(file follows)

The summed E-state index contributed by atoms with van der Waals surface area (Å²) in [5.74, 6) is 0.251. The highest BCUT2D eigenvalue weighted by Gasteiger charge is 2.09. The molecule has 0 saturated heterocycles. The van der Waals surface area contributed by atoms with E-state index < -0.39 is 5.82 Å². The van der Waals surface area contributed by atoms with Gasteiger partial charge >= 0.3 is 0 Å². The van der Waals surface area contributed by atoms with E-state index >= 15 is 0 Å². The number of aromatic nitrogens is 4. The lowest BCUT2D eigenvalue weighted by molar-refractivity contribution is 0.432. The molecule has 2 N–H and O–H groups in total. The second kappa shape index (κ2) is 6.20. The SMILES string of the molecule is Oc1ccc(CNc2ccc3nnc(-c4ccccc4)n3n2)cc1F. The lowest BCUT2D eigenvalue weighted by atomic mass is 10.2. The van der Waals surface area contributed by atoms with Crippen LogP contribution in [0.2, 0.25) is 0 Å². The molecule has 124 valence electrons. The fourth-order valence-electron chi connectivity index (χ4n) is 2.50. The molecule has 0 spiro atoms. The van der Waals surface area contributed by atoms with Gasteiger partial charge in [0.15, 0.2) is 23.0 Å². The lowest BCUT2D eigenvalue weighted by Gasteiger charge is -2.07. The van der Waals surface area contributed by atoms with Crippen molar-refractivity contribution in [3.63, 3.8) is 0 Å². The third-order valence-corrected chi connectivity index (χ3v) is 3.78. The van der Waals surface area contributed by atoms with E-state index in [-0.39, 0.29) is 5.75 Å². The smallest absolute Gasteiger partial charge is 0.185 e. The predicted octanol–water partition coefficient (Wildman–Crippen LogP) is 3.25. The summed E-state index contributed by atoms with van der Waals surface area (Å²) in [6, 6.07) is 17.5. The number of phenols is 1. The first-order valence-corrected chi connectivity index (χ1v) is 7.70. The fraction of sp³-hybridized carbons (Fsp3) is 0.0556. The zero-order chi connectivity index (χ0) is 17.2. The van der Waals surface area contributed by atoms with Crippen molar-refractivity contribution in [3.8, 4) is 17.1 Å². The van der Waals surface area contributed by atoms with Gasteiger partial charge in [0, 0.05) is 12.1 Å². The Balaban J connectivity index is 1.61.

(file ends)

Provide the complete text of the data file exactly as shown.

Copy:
The summed E-state index contributed by atoms with van der Waals surface area (Å²) in [5.74, 6) is 0.251. The highest BCUT2D eigenvalue weighted by Gasteiger charge is 2.09. The molecule has 0 saturated heterocycles. The van der Waals surface area contributed by atoms with E-state index < -0.39 is 5.82 Å². The van der Waals surface area contributed by atoms with Gasteiger partial charge >= 0.3 is 0 Å². The van der Waals surface area contributed by atoms with E-state index >= 15 is 0 Å². The number of aromatic nitrogens is 4. The lowest BCUT2D eigenvalue weighted by molar-refractivity contribution is 0.432. The molecule has 2 N–H and O–H groups in total. The second kappa shape index (κ2) is 6.20. The SMILES string of the molecule is Oc1ccc(CNc2ccc3nnc(-c4ccccc4)n3n2)cc1F. The lowest BCUT2D eigenvalue weighted by atomic mass is 10.2. The van der Waals surface area contributed by atoms with Crippen LogP contribution in [0.2, 0.25) is 0 Å². The molecule has 124 valence electrons. The fourth-order valence-electron chi connectivity index (χ4n) is 2.50. The molecule has 0 spiro atoms. The van der Waals surface area contributed by atoms with Gasteiger partial charge in [0.15, 0.2) is 23.0 Å². The lowest BCUT2D eigenvalue weighted by Gasteiger charge is -2.07. The van der Waals surface area contributed by atoms with Crippen molar-refractivity contribution in [3.63, 3.8) is 0 Å². The third-order valence-corrected chi connectivity index (χ3v) is 3.78. The van der Waals surface area contributed by atoms with E-state index in [-0.39, 0.29) is 5.75 Å². The smallest absolute Gasteiger partial charge is 0.185 e. The predicted octanol–water partition coefficient (Wildman–Crippen LogP) is 3.25. The summed E-state index contributed by atoms with van der Waals surface area (Å²) in [6, 6.07) is 17.5. The number of phenols is 1. The first-order valence-corrected chi connectivity index (χ1v) is 7.70. The fraction of sp³-hybridized carbons (Fsp3) is 0.0556. The zero-order chi connectivity index (χ0) is 17.2. The van der Waals surface area contributed by atoms with Crippen molar-refractivity contribution in [3.8, 4) is 17.1 Å². The van der Waals surface area contributed by atoms with Gasteiger partial charge in [0, 0.05) is 12.1 Å². The Balaban J connectivity index is 1.61.